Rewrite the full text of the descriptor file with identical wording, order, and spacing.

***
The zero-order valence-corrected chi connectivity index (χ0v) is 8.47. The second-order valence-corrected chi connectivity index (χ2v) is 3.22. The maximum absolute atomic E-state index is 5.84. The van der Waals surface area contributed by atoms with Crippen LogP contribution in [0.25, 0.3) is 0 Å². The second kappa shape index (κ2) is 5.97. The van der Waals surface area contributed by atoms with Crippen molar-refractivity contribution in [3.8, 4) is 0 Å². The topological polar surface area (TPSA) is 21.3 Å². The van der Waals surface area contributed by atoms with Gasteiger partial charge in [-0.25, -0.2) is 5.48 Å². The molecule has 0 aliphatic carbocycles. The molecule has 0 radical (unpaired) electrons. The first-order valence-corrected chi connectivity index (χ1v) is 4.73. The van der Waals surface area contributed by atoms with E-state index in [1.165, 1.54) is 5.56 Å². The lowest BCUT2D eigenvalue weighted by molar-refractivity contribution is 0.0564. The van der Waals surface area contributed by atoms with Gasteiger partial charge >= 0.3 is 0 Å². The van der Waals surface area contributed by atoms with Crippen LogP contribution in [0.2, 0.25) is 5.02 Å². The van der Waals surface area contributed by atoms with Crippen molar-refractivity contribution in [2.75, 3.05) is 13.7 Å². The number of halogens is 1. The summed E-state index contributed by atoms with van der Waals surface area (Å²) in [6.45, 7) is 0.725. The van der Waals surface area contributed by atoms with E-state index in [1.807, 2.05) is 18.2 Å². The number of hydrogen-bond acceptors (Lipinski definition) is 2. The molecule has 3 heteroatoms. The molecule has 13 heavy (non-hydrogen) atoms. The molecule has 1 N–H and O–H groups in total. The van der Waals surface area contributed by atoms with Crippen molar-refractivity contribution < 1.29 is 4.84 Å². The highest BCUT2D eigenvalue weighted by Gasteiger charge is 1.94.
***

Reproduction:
The zero-order valence-corrected chi connectivity index (χ0v) is 8.47. The second-order valence-corrected chi connectivity index (χ2v) is 3.22. The maximum absolute atomic E-state index is 5.84. The van der Waals surface area contributed by atoms with Crippen LogP contribution in [0.25, 0.3) is 0 Å². The second kappa shape index (κ2) is 5.97. The van der Waals surface area contributed by atoms with Crippen molar-refractivity contribution in [3.8, 4) is 0 Å². The topological polar surface area (TPSA) is 21.3 Å². The van der Waals surface area contributed by atoms with Gasteiger partial charge in [-0.25, -0.2) is 5.48 Å². The molecule has 0 aliphatic carbocycles. The molecule has 0 radical (unpaired) electrons. The first-order valence-corrected chi connectivity index (χ1v) is 4.73. The van der Waals surface area contributed by atoms with E-state index in [1.165, 1.54) is 5.56 Å². The lowest BCUT2D eigenvalue weighted by molar-refractivity contribution is 0.0564. The van der Waals surface area contributed by atoms with Gasteiger partial charge >= 0.3 is 0 Å². The van der Waals surface area contributed by atoms with Crippen LogP contribution in [0.2, 0.25) is 5.02 Å². The van der Waals surface area contributed by atoms with Crippen molar-refractivity contribution in [2.75, 3.05) is 13.7 Å². The number of halogens is 1. The summed E-state index contributed by atoms with van der Waals surface area (Å²) in [6.45, 7) is 0.725. The van der Waals surface area contributed by atoms with E-state index in [1.807, 2.05) is 18.2 Å². The number of hydrogen-bond acceptors (Lipinski definition) is 2. The molecule has 3 heteroatoms. The molecule has 13 heavy (non-hydrogen) atoms. The molecule has 1 N–H and O–H groups in total. The van der Waals surface area contributed by atoms with Crippen molar-refractivity contribution < 1.29 is 4.84 Å². The highest BCUT2D eigenvalue weighted by Gasteiger charge is 1.94.